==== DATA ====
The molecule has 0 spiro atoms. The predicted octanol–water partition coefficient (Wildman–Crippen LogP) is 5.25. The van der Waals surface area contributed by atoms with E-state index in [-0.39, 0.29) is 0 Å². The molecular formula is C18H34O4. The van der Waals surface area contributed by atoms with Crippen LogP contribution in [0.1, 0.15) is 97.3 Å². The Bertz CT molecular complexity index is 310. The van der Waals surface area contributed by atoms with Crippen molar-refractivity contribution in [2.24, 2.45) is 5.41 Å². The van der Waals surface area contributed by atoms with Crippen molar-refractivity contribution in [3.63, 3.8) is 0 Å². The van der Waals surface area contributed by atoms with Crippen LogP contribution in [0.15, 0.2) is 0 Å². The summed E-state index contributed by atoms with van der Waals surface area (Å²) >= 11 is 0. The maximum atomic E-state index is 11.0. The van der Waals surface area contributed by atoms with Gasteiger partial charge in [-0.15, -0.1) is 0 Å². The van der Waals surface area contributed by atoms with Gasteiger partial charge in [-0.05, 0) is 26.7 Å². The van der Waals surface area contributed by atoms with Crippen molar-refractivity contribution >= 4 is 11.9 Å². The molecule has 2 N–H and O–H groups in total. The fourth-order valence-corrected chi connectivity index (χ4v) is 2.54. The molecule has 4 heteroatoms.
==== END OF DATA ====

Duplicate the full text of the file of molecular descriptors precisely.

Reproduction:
The molecule has 0 spiro atoms. The predicted octanol–water partition coefficient (Wildman–Crippen LogP) is 5.25. The van der Waals surface area contributed by atoms with E-state index in [-0.39, 0.29) is 0 Å². The molecular formula is C18H34O4. The van der Waals surface area contributed by atoms with Crippen LogP contribution in [0.1, 0.15) is 97.3 Å². The Bertz CT molecular complexity index is 310. The van der Waals surface area contributed by atoms with Crippen molar-refractivity contribution in [2.24, 2.45) is 5.41 Å². The van der Waals surface area contributed by atoms with Crippen molar-refractivity contribution in [3.63, 3.8) is 0 Å². The van der Waals surface area contributed by atoms with Crippen LogP contribution in [0.15, 0.2) is 0 Å². The summed E-state index contributed by atoms with van der Waals surface area (Å²) >= 11 is 0. The maximum atomic E-state index is 11.0. The van der Waals surface area contributed by atoms with Gasteiger partial charge in [-0.15, -0.1) is 0 Å². The van der Waals surface area contributed by atoms with Gasteiger partial charge in [-0.05, 0) is 26.7 Å². The van der Waals surface area contributed by atoms with Crippen molar-refractivity contribution >= 4 is 11.9 Å². The molecule has 2 N–H and O–H groups in total. The fourth-order valence-corrected chi connectivity index (χ4v) is 2.54. The molecule has 4 heteroatoms.